If you’ve ever worried about your future after Harvard then, chances are, you’re pretty anxious about your prospects—or lack thereof—for the rapidly-approaching summer. In true Harvardian form, most students will rush off in six short weeks to don a suit and build their résumé at some ritzy New York financial institution, ready to be exploited for a pittance—all for the sake of a secured future. But though it’s certain to rouse some neurotic tendencies, Harvard students should realize that productive uses of the summer sojourn also include travel and relaxation.
If you’re like me—one of these compulsive worriers—you’ve already envisioned your life as a soup kitchen patron. Everywhere you turn the walls are closing in on you as countless pink-pant wearing preppies delight in telling you about their “lucrative summer position” at Goldman or Stanley. But, if their impressive euphemisms for “internship” haven’t yet frightened you, just wait for it: rolling the “I” across their tongue, they drop the big one, I-banker. “Welcome to unemployment,” you lament in your joblessness.
Though there’s no doubt that internships with prestigious companies provide an excellent stepping-stone into the working community, presenting the student with some useful knowledge for after college, Harvard students overindulge in this game of one-upmanship. Competing for impressive summer positions, some spend much of their spring term flying between Boston and New York for interviews with prospective employers.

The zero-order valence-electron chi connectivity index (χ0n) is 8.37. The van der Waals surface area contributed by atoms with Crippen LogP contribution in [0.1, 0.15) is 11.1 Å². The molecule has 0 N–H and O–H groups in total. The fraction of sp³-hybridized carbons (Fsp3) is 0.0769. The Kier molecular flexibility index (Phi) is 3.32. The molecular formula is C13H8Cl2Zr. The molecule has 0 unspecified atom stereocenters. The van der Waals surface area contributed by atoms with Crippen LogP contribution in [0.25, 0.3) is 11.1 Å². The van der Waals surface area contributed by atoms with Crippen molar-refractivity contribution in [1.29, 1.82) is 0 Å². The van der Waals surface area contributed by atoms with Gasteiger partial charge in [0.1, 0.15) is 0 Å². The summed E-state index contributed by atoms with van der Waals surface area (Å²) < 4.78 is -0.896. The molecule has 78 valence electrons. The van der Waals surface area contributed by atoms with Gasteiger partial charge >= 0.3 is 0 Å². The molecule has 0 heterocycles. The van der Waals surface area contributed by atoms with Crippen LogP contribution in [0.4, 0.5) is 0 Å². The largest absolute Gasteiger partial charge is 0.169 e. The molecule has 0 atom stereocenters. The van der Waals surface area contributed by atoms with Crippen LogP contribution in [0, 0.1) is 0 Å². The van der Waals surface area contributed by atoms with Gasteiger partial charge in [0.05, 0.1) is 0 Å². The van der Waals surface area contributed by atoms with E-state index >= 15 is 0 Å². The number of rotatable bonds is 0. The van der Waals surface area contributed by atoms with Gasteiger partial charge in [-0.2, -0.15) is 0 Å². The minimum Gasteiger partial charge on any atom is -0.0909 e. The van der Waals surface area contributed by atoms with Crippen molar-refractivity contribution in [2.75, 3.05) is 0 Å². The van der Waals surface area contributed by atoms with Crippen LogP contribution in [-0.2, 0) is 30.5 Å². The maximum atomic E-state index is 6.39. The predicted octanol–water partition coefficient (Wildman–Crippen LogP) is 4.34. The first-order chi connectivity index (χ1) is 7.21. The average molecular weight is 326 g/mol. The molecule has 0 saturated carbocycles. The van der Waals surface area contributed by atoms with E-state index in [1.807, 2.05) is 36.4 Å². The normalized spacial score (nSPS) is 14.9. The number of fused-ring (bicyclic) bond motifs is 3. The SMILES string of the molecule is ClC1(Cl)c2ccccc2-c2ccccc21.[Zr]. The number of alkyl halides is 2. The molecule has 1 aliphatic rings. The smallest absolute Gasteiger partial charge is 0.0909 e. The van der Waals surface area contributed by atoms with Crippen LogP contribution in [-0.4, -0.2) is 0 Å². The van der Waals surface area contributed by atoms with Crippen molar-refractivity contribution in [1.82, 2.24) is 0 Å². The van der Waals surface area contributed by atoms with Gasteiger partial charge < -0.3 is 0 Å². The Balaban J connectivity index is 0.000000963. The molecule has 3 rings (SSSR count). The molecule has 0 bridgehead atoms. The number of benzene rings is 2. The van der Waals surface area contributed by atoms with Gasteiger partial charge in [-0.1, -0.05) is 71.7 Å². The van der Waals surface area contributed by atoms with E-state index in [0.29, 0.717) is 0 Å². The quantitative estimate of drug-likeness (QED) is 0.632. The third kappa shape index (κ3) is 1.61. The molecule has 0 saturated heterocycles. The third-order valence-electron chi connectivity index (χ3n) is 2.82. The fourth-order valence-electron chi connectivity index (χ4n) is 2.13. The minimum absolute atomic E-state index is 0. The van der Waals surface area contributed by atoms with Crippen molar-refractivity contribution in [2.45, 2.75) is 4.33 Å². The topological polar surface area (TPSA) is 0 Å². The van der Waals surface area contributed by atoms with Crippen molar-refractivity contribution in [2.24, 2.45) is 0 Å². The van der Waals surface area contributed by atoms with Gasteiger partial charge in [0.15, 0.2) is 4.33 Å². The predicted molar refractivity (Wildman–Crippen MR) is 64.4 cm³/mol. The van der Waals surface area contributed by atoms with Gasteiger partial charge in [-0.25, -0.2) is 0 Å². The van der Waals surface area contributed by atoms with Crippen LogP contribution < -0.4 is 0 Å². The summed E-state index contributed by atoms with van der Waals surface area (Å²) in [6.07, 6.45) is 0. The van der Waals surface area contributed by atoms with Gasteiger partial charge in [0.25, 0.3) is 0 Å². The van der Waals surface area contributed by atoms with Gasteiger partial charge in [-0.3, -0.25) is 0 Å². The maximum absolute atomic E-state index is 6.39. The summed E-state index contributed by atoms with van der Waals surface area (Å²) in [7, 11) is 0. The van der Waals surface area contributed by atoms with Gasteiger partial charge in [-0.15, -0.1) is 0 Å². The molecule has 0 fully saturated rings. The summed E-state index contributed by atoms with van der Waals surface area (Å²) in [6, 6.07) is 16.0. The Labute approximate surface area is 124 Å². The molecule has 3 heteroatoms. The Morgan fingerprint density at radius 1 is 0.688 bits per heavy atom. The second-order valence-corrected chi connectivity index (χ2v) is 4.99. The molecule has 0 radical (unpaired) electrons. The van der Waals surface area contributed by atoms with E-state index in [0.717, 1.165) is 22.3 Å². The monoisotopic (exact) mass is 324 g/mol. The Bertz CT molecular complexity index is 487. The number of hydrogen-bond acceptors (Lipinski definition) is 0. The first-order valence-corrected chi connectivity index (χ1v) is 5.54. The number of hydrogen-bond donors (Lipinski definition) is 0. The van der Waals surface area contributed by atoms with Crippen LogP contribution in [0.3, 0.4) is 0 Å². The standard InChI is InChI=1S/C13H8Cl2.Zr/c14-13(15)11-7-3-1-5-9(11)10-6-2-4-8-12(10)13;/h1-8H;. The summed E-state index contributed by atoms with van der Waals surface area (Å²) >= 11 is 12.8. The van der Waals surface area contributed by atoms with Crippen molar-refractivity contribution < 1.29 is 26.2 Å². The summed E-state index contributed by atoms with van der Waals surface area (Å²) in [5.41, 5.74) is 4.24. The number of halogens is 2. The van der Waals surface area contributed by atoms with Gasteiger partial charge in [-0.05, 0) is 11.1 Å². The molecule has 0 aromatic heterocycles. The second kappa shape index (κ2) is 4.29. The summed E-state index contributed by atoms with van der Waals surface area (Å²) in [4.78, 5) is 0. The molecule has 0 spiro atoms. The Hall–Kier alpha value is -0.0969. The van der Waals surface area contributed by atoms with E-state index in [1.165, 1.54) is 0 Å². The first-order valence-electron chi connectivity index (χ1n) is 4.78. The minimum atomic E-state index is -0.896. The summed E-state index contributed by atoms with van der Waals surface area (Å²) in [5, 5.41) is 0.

But take a moment to consider the loss incurred by interning. College provides students with three months of holidays every year, a period of time that most of us will only see again in retirement or—for the less fortunate—unemployment. Like the vast majority of the working world, we’ll slave until our sixties in order to present our children with the best opportunities, while, of course, living out our own lives in style. During this time few of us will take leave to enjoy time for ourselves, either in travel or personal reflection.
In contrast, most people attend college with the hopes of building a future, expanding their minds and also having fun. Caught up in the frenzy of competition here in Cambridge, however, many students forget that their 20s are years for development and enjoyment. We spend a tough nine months trying to maintain a high GPA and competing with equally driven peers, so is there really a need to rush to the workplace in the prime freedom of our lives?
Of course, there are the worthy exceptions to the rule that go off fighting AIDS in Tanzania or bringing modern technology to isolated communities in South America. But for the large majority of Harvard students, the whole notion of a broad education will end on May 28th. Students often complain about feeling “restricted” by Cambridge and yet they still dash off to a small office and suit over the summer. This year, broaden your horizons and do something for yourself and for your own development. Thankfully in America the cream always rises to the top, so missing your internship for the chance to see the world or hang around with friends at home will not be the end of your billion-dollar career. The value of living for yourself may not be immediately evident—especially with an international bank beckoning—but don’t forget, money isn’t worth a thing if you’re too boring to know how to spend it.
Bede A. Moore ’06, a Crimson editorial comper, is a history concentrator in Winthrop House.